Here’s the headline from the Washington Post: “Outrage over EPA emissions regulations fades as states find fixes.” Senator Mitch McConnell has been telling all and sundry the plan will be a disaster and states should refuse to have anything to do with it. But even in his home state, according to the Post, the Clean Power Plan turns out not to be such a big deal:
“In this coal-industry bastion, five of the state’s older coal-burning power plants were already scheduled to close or switch to natural gas in the next two years, either because of aging equipment or to save money, state officials say. As a result, Kentucky’s greenhouse-gas emissions are set to plummet 16 percent below where they were in 2012 — within easy reach of the 18 percent reduction goal proposed by the Environmental Protection Agency in a draft of the agency’s controversial carbon-cutting plan.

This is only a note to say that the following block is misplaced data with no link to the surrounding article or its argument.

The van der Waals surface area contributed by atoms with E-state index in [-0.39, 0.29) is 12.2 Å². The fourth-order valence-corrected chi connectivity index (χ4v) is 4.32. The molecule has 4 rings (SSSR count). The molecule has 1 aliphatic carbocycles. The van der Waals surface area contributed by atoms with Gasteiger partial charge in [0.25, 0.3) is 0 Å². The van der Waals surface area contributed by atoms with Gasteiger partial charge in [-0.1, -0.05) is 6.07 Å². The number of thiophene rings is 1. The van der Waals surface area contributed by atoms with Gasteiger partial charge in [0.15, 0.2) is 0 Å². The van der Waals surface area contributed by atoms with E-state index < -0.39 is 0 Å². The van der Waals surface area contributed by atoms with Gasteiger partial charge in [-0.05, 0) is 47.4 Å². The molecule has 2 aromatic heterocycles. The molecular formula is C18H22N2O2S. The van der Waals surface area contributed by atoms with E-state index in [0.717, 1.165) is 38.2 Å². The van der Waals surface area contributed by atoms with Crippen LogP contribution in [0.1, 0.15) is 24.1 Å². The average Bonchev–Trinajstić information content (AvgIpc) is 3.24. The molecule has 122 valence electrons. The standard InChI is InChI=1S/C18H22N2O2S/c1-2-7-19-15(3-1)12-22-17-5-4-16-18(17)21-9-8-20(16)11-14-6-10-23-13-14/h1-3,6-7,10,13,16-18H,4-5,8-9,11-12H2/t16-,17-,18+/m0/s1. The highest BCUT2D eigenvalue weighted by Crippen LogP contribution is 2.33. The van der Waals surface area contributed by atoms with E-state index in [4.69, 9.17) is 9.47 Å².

Kentucky doesn’t seem unique, the Post found.
And actually, it’s not so surprising that compliance turns out to be pretty doable. The plan gives states lots of compliance options, as the Post point outs. In addition, the Obama Administration is actually very big on cost-benefit analysis, so it isn’t likely they would try to impose something unworkable on the states. And of course, EPA isn’t crazy and knows that if the plan is too extreme, the backlash might get out of control.
So is McConnell going to back down? Will the states do the reasonable thing and go along with the plan? Don’t count on it.